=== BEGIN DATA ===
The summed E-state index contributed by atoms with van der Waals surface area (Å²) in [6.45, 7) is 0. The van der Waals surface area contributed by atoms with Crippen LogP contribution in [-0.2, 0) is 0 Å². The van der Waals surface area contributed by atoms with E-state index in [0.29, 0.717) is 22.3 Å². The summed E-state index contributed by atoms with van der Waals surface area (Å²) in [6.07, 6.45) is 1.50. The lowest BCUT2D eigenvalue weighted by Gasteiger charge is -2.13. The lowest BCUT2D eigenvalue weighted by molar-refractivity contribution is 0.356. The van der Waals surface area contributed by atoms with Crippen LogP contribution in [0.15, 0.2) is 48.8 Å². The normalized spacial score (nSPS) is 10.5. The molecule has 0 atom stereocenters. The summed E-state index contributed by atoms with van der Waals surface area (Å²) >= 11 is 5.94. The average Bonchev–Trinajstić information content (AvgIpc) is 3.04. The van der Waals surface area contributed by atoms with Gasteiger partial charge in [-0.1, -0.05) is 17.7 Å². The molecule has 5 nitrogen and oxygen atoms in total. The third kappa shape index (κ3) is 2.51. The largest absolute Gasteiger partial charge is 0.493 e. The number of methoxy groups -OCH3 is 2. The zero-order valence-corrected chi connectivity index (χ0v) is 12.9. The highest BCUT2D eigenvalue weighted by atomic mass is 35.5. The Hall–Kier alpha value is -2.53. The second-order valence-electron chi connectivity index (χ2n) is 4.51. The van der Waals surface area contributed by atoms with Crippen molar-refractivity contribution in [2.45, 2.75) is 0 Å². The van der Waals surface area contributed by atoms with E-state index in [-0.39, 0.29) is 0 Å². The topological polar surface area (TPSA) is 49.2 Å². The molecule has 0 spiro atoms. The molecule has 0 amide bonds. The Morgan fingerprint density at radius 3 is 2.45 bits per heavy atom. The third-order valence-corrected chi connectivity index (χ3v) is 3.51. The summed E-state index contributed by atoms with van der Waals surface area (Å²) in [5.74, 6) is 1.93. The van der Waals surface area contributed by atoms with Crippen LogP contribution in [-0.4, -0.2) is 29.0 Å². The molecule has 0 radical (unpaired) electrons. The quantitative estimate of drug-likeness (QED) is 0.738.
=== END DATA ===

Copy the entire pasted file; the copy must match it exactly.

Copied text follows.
The summed E-state index contributed by atoms with van der Waals surface area (Å²) in [6.45, 7) is 0. The van der Waals surface area contributed by atoms with Crippen LogP contribution in [-0.2, 0) is 0 Å². The van der Waals surface area contributed by atoms with E-state index in [0.29, 0.717) is 22.3 Å². The summed E-state index contributed by atoms with van der Waals surface area (Å²) in [6.07, 6.45) is 1.50. The lowest BCUT2D eigenvalue weighted by Gasteiger charge is -2.13. The lowest BCUT2D eigenvalue weighted by molar-refractivity contribution is 0.356. The van der Waals surface area contributed by atoms with Crippen LogP contribution in [0.15, 0.2) is 48.8 Å². The normalized spacial score (nSPS) is 10.5. The molecule has 0 atom stereocenters. The summed E-state index contributed by atoms with van der Waals surface area (Å²) >= 11 is 5.94. The average Bonchev–Trinajstić information content (AvgIpc) is 3.04. The van der Waals surface area contributed by atoms with Gasteiger partial charge in [-0.1, -0.05) is 17.7 Å². The molecule has 5 nitrogen and oxygen atoms in total. The third kappa shape index (κ3) is 2.51. The largest absolute Gasteiger partial charge is 0.493 e. The number of methoxy groups -OCH3 is 2. The zero-order valence-corrected chi connectivity index (χ0v) is 12.9. The highest BCUT2D eigenvalue weighted by atomic mass is 35.5. The Hall–Kier alpha value is -2.53. The second-order valence-electron chi connectivity index (χ2n) is 4.51. The van der Waals surface area contributed by atoms with Crippen molar-refractivity contribution in [2.45, 2.75) is 0 Å². The van der Waals surface area contributed by atoms with E-state index in [-0.39, 0.29) is 0 Å². The topological polar surface area (TPSA) is 49.2 Å². The molecule has 0 spiro atoms. The molecule has 0 amide bonds. The Morgan fingerprint density at radius 3 is 2.45 bits per heavy atom. The third-order valence-corrected chi connectivity index (χ3v) is 3.51. The summed E-state index contributed by atoms with van der Waals surface area (Å²) in [5.74, 6) is 1.93. The van der Waals surface area contributed by atoms with Crippen LogP contribution in [-0.4, -0.2) is 29.0 Å². The molecule has 0 radical (unpaired) electrons. The quantitative estimate of drug-likeness (QED) is 0.738.